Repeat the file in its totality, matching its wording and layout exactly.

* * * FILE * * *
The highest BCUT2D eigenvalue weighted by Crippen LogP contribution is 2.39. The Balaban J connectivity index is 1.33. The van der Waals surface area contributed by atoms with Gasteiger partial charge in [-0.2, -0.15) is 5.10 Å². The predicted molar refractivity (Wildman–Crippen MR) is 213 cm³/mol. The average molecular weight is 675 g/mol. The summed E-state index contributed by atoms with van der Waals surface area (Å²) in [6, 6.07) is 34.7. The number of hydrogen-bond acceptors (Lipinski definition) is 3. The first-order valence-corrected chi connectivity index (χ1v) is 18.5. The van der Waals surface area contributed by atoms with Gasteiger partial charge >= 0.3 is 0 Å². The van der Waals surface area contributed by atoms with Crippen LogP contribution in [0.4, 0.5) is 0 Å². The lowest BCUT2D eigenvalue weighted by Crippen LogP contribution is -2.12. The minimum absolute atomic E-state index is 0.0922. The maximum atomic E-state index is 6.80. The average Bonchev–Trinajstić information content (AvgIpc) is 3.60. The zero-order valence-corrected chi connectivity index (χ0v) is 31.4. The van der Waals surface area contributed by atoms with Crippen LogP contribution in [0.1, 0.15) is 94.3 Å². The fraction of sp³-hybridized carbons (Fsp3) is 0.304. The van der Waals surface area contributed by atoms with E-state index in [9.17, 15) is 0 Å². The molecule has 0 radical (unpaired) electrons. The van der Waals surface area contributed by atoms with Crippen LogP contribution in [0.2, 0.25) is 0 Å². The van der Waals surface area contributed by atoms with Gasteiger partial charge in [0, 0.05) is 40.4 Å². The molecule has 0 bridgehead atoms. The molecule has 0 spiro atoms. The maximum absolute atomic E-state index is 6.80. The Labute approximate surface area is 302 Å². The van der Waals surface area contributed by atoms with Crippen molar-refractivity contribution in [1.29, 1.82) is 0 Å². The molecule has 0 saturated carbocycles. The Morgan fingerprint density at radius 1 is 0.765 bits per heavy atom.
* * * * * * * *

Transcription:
The highest BCUT2D eigenvalue weighted by Crippen LogP contribution is 2.39. The Balaban J connectivity index is 1.33. The van der Waals surface area contributed by atoms with Gasteiger partial charge in [-0.2, -0.15) is 5.10 Å². The predicted molar refractivity (Wildman–Crippen MR) is 213 cm³/mol. The average molecular weight is 675 g/mol. The summed E-state index contributed by atoms with van der Waals surface area (Å²) in [6, 6.07) is 34.7. The number of hydrogen-bond acceptors (Lipinski definition) is 3. The first-order valence-corrected chi connectivity index (χ1v) is 18.5. The van der Waals surface area contributed by atoms with Gasteiger partial charge >= 0.3 is 0 Å². The van der Waals surface area contributed by atoms with Crippen LogP contribution in [0.4, 0.5) is 0 Å². The lowest BCUT2D eigenvalue weighted by Crippen LogP contribution is -2.12. The minimum absolute atomic E-state index is 0.0922. The maximum atomic E-state index is 6.80. The average Bonchev–Trinajstić information content (AvgIpc) is 3.60. The zero-order valence-corrected chi connectivity index (χ0v) is 31.4. The van der Waals surface area contributed by atoms with Crippen LogP contribution in [0.1, 0.15) is 94.3 Å². The fraction of sp³-hybridized carbons (Fsp3) is 0.304. The van der Waals surface area contributed by atoms with E-state index in [9.17, 15) is 0 Å². The molecule has 0 radical (unpaired) electrons. The van der Waals surface area contributed by atoms with Crippen LogP contribution in [0.2, 0.25) is 0 Å². The van der Waals surface area contributed by atoms with Gasteiger partial charge in [0, 0.05) is 40.4 Å². The molecule has 0 bridgehead atoms. The molecule has 0 spiro atoms. The maximum absolute atomic E-state index is 6.80. The Labute approximate surface area is 302 Å². The van der Waals surface area contributed by atoms with Crippen molar-refractivity contribution in [1.29, 1.82) is 0 Å². The molecule has 0 saturated carbocycles. The Morgan fingerprint density at radius 1 is 0.765 bits per heavy atom.